A Sunday adventure to Crieff
As we have a property or two (Locherlour Mill Cottage and The Lookout at St Nininan’s ) in or around the area, I thought it would be a good idea to get out and about and see how the town has changed and what it can offer our lovely guests.
Mac and I are very lucky today as the sun is shining bright and its warm. The leafs on the trees are trying to come through and spring flowers are in bloom - a perfect spring day!
To get to our starting point , we drove through Crieff, following signs for The Famous Grouse Experience (Glenturret Distillery) and parked in the visitor car park. This is a beautiful distillery that offers tours, tastings and a lovely bite to eat (I think they also have a room for weddings too)!
Walking down past the cafe and shop, we crossed over the bridge, and followed the river back through woodland, up toward the main road. This a very busy road be careful crossing it. We turned left and followed the pavement toward McCrosty Park gates.
After walking through the park (following posts for Currochs Walk), we then crossed another road and went down on to Lady Mary’s walk. After reading up on this route, I discovered it was gifted to Crieff from a local landowner called Sir Patrick Murray of Ochertyre. This was one of his daughters’ (Lady Mary) favorite walk and was named after her.
We followed the River Earn all the way along through trees and sunshine. Although the trees are bare, it still looks beautiful. During summer this walk is lovely and cool as the beech trees which line the path, provide the perfect sun canopy! During autumn, the leaf colours are outstanding - it really is the perfect all season, all weather walk!
As it’s such a scenic walk with good paths most of the way, it can be very busy at peak times. It is a dog friendly area too, as there are many access points to the river for them to have a splash.
We followed Lady Mary’s path to the end and turned right at the sign post, then turning immediately left up through the wee kissing gate onto a hill. The views were outstanding, looking back toward Crieff and the Ochill Hills.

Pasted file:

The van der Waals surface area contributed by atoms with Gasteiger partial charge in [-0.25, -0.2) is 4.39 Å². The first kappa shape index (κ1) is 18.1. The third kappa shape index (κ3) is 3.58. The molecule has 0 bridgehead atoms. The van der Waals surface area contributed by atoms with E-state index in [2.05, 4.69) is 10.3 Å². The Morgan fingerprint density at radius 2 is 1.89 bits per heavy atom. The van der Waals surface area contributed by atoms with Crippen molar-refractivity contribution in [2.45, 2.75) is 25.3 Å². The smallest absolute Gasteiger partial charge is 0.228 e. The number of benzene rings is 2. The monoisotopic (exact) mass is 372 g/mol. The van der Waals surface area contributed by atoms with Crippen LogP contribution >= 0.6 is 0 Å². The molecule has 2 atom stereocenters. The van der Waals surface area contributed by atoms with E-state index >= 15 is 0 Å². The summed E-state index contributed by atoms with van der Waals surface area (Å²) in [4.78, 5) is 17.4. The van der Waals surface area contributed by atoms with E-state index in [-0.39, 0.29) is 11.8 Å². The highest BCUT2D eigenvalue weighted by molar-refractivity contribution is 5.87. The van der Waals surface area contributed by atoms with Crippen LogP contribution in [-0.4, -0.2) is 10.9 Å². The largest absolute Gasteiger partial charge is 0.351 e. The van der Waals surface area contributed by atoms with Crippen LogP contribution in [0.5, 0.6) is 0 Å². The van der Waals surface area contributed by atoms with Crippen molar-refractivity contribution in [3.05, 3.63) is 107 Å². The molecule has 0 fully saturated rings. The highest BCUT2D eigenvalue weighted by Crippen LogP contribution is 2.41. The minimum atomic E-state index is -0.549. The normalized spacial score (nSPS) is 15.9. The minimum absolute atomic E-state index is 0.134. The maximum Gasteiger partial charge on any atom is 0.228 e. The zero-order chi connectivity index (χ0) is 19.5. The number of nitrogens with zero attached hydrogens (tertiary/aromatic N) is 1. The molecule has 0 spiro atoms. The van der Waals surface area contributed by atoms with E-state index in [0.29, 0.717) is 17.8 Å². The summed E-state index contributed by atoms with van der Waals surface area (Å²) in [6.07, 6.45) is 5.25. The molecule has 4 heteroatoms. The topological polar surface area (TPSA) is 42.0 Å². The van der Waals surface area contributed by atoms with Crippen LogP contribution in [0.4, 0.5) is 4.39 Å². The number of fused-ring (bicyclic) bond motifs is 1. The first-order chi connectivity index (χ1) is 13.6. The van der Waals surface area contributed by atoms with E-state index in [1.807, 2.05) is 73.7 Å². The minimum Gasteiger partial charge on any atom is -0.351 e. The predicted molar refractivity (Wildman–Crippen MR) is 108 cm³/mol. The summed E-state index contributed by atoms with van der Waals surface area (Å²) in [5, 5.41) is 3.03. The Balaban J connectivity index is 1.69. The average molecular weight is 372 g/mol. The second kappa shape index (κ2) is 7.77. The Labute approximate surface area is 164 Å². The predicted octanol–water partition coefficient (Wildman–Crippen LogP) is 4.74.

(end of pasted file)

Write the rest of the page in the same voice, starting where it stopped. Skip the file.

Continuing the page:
We followed this path up and then turned right at the next gate, all the time being spoiled with spectacular views over Crieff. The snow streaked hills surrounding Loch Turret are now visible, they look very dramatic with the bright blue sky backdrop.
We follow the path until we turn left again following the sign for Turretbank Road. This leads us down the side of a field and into another through a small gate - dogs need to be kept under control as there is sometimes livestock in the field (enter with care). We headed down the field and looked for the marker to tell us to turn down toward the houses and through a gate which leads to the main road again. Mac and I retraced our steps back through the wood toward the distillery. Walk Highlands suggests a slightly different route back to the car park but Mac was warm at this point so I wanted to get him down to the water for a drink and a paddle. This circuit took us around 1.5 hours to do but we do like a fast paced walked. Most of the paths are good to walk on but I imagine can be a bit muddy in the wet weather.
Crieff itself has so much to offer. There are numerous shops (including the famous Gordon and Durwards sweet shop) and lovely Cafes. I have eaten at Yann’s Restaurant before on more then one occasion and it has been excellent every time. The Crieff Food Company offers locally sourced produce in their food hall and has a cafe and gift shop.
Located just off the High Street on Comrie Road is The Natural Clinic which offers various massages and treatments, a perfect idea to help you relax on your holidays.More can be found out about Crieff’s history at the Visitors Centre which includes a exhibition on the Highland Drovers and is home to the fabulous Caithness Glass where you can create your own glass paperweights.
All in all Crieff is a fab place to visit (just look at Mac's happy face - says it all)!